Status Report #11: (12/7) Eugene

  • Finished up our final design report
  • Tested directional microphone, which doesn’t have correct driver configurations to let us read in and output sound
  • Tested HomePod, which is much more resilient to our exploit. We chalk this up to a much more robust system of speakers designed to more effectively parse out sound than a low-power, single-mic, always-on system.

Status Report #9: (11/23) Eugene

  • After meeting with Stern on Wednesday, I spent time trying to apply DTW to MFCC coefficients to identify how to map between two signals. Initial results proved unfruitful.
  • Following Spencer’s and Cyrus’ meeting with Stern on Friday, I tried to re-implement our code in MATLAB for more robust tools, and more support + documentation.
  • Barring installation errors with MATLAB, we are currently blocked on interpreting spectrogram results so will need to meet with Stern (again) to resolve.

Status Report #8: (11/16) Eugene

  • Wrote a version of the jammer demo that averaged MFCC samples to compare.
  • Ran benchmarks tests with DTW, but we’re currently blocked on understanding how to use DTW. We plan on meeting with Stern to figure out its use cases.
  • Initial tests don’t yield better performance than comparing against multiple samples individually. I’m going to investigate possibly adding more samples to level out and see how this changes.

Status Report #7: (11/9) Eugene

  • Configured project demo, tweaking the exploit’s volume output and delay for recognition.
  • Looking into normalization of signals to help factor out volume in recognizing wake words.
  • Further research into what to do with MFCC’s: correlation is pretty low for audio sample analysis:

Status Report #6: 11/2 (Eugene)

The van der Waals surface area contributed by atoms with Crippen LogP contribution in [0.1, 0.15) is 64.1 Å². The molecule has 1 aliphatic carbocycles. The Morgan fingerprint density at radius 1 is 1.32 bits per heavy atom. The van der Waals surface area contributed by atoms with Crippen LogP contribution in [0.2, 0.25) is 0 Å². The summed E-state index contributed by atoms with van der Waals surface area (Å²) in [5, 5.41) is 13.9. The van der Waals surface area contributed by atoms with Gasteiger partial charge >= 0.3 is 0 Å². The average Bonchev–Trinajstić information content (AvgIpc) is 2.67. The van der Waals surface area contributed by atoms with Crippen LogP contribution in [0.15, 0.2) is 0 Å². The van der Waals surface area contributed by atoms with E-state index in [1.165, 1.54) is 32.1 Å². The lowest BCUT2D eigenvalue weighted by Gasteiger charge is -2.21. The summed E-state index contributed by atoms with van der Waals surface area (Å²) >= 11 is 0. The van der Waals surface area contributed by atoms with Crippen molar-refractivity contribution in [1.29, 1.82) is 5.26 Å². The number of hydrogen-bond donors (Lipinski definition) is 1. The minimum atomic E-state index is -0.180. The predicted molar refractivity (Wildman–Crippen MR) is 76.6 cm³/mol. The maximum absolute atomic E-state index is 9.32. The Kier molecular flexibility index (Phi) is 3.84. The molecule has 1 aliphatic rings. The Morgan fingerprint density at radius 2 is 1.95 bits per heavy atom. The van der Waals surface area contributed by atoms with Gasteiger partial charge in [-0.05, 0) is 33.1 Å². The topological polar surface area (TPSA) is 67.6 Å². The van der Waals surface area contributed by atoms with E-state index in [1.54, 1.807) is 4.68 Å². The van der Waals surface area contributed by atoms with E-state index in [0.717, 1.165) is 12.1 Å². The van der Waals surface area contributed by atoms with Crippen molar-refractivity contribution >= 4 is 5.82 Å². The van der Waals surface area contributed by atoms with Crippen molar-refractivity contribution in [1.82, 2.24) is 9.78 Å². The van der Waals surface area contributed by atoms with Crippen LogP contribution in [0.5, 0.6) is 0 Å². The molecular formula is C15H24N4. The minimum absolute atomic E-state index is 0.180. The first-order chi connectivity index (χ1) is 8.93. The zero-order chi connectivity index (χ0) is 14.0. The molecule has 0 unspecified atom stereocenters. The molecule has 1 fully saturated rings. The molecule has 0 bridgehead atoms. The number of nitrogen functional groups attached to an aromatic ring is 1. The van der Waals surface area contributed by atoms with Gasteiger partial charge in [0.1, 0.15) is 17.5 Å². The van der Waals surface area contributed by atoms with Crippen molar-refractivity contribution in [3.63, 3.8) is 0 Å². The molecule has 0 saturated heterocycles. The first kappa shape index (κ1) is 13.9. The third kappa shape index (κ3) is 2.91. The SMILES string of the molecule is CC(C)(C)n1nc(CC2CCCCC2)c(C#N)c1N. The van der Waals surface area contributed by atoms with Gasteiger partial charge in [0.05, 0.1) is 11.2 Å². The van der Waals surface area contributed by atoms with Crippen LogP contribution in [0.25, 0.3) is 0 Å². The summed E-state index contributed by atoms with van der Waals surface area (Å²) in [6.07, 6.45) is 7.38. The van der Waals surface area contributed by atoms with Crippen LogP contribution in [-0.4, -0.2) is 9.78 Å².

• Met with Professor Stern to talk about the motivation behind and applications of MFCCs on speech detection. As of now, mean square error is not an excellent indication of correlation between two audio samples, so he recommended that we look into dynamic time warping. Vyas told us that this might extend past the scope of our project in terms of capturing every possible utterance of “Hey Siri”, but it might be useful if MFCCs continue to prove unhelpful.
  • Worked on designing our in-lab demo from end-to-end. Investigating the use of bash scripting to handle time synchronization because research into system time sync through Python has come up unfruitful.

Status Report #5: 10/26 (Eugene)

– Ran timing tests using NTP and Python scripts across machines to identify lower-bound latency. On average, lower-bound response times hover around 100ms, which gives us up to 200ms to react.

– Based off of Spencer’s research into MFCC, we know that we can construct these coefficients in 5ms, which gives us a lot more time to react.

– I scheduled a meeting with Prof. Stern to discuss the use of MFCC. In the meantime, based off of research identifying the significance of the first 13 coefficients, I tried to calculate the mean squared error comparing the MFCC of two audio samples. Correlation is limited and not entirely informative. I hope to learn more in our meeting with Stern on Monday.

Status Report #4: 10/19 (Eugene)

  • Helped Cyrus and Spencer get up to speed with venv setup as most of the development thus far has been local on my machine.
  • Wrote second part of timing code using Pyaudio to timestamp emission of sound.
  • Investigated NTP solutions for time synchronization for laptops. Looking into using bash script to explicitly set machine times before executing script.